Queen Pera

By Jim Shepherd

For years, we all had great hopes for Queen Pera becoming a reasonably regular visitor to the adventures of the Phantom.

Introduced way back in the 1945-46 Sunday story entitled Queen Pera The Perfect, the impossibly beautiful character was originally depicted by Ray Moore, who perfectly captured not only her ravishing glamour, but her haughtiness, cruelty and vanity. They were the ingredients which would have made it so easy for creator Lee Falk to occasionally bring her back in the Chronicles.

But for reasons which Lee will now never be able to explain, the comics master dispatched her into limbo!

Queen Pera The Perfect ran in the Sundays from the 9th of December 1945, until the 17th of March 1946 and those enthusiasts with comprehensive files can track down the story in Frew numbers 38, 134, 229, 358, 516, 694 and 1063 (issues which spanned the years 1951-1994).

It was an interesting creative time for Lee, because for a long time, he seemed hell-bent on injecting female themes into the adventures of the Phantom. Queen Pera The Perfect was preceded by The Wild Girl and followed by The Mermaids of Melo Straits and the classic Princess Valerie, which all keen fans know was a very special tribute to Lee’s daughter Valerie (now Mrs. Arthur Falbo).

Queen Pera The Perfect was set in the strange ‘Kingdom of Karola’, (misspelt at least once in the original story as ‘Korola’) and featured not one, but two native tribes (the Bandar and the Llango) and some interestingly-named support players such as the fighter pilot Major Ace, the actor Ronald Ronald, violinist Vacha, prizefighter Kid Buster and Queen Pera’s right-hand man Count Jorge.

The Kingdom of Karola and Queen Pera

The pilot, actor and violinist were obviously based on real-life characters, but Lee never gave a clue as to their identities!

Doubtless some research into household names of the period might give an inkling, but probably the most interesting ingredient of the story in the real-life character on whom Queen Pera was based. Lee once broadly hinted that his character was based on a famous movie star of the time and if you are a film buff, it will not take too long to narrow down the selection to no more than three stars of the silver screen!

Another interesting sidelight to the time was in the successive stories, The Wild Girl, Queen Pera The Perfect and The Mermaids of Melo Straits, 3 different women (not including Diana, who was very much around at the time) fall in love with the Phantom.

That alone is worth pondering over, because before the mentioned stories, romance did not play a major part in the adventures of The Ghost Who Walks.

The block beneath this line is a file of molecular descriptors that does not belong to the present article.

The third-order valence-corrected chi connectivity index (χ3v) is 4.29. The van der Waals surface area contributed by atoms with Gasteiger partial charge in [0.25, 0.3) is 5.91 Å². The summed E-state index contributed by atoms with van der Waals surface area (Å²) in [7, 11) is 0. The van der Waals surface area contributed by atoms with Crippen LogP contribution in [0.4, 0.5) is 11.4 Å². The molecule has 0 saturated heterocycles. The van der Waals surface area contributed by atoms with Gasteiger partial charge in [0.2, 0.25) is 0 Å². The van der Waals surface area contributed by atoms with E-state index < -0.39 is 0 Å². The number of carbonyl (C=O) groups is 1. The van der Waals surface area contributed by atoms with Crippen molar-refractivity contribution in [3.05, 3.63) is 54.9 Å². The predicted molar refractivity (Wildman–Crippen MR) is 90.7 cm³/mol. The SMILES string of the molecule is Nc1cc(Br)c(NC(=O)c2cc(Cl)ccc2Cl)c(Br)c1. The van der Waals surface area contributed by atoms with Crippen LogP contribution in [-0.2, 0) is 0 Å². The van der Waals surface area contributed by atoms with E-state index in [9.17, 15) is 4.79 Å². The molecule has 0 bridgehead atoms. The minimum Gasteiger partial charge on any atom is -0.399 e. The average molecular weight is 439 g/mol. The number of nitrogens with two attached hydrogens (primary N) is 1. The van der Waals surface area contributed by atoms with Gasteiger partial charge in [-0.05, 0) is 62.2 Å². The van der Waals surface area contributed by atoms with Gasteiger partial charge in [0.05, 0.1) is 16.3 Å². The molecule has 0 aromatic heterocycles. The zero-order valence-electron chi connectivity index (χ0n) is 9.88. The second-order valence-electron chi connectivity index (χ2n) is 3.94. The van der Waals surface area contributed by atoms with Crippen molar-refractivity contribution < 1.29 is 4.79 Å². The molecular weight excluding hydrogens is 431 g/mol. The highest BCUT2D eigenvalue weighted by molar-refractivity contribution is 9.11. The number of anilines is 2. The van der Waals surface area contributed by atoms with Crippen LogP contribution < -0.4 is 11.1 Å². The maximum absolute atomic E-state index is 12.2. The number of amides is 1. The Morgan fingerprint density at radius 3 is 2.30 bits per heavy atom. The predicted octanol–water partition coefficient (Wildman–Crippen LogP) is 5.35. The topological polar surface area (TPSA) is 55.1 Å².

Romance did, however, continue to be used as a theme for some time after Queen Pera and the proof can be found in such stories as the 1946 masterpiece, Queen Asta of Trondelay and the 1947-48 story, The Marshall Sisters.

The more you study the original Falk-Moore Queen Pera story, the more familiar are some of the faces in the artwork and to give you just an idea, more serious Phantom historians are convinced they have identified movie star Clark Gable and Douglas Fairbanks Jr.

Have some fun and see if you can spot the frames!

Assuming the researchers are right, Queen Pera The Perfect stands alone as one of the very few stories in which Lee Falk and his artist have taken the liberty of hinting at famous people in their depiction of major characters.

Despite some quire heavy overtones in the story (Queen Pera, after all, was completely ruthless) there is a strange air of fun running through Lee’s script. Note that a native describes Hero as a ‘flying horse’ and Devil as a ‘dog’ and that even the suave Count Jorge reports to Queen Pera that ‘according to the natives (the Phantom) is anywhere from six to sixty feet tall’…

In its original form, Queen Pera was a classic piece of teamwork by Lee Falk and Ray Moore and this new presentation, with art by Felmang and Lee’s original script quite closely adapted, loses nothing in enjoyment.

Redrawn adaptations of original Lee Falk strips occasionally appear in the output of Scandinavian publishers, Egmont.

Later this year, Egmont has scheduled a new treatment of The Lady Luck Pirates which originally appeared in 1948 with art by Wilson McCoy. Assuming there are no changes to the schedule, Frew will publish this story around February/March 2001.

Lady Luck last appeared in Frew #1156 (1997) and on that occasion, for the first time in its entirety.

It is a wonderful adventure which stars Diana (a little more than the Phantom) and no, to the best of my knowledge, Lee and McCoy did not inject any famous faces as appears to be the case with the Queen Pera story.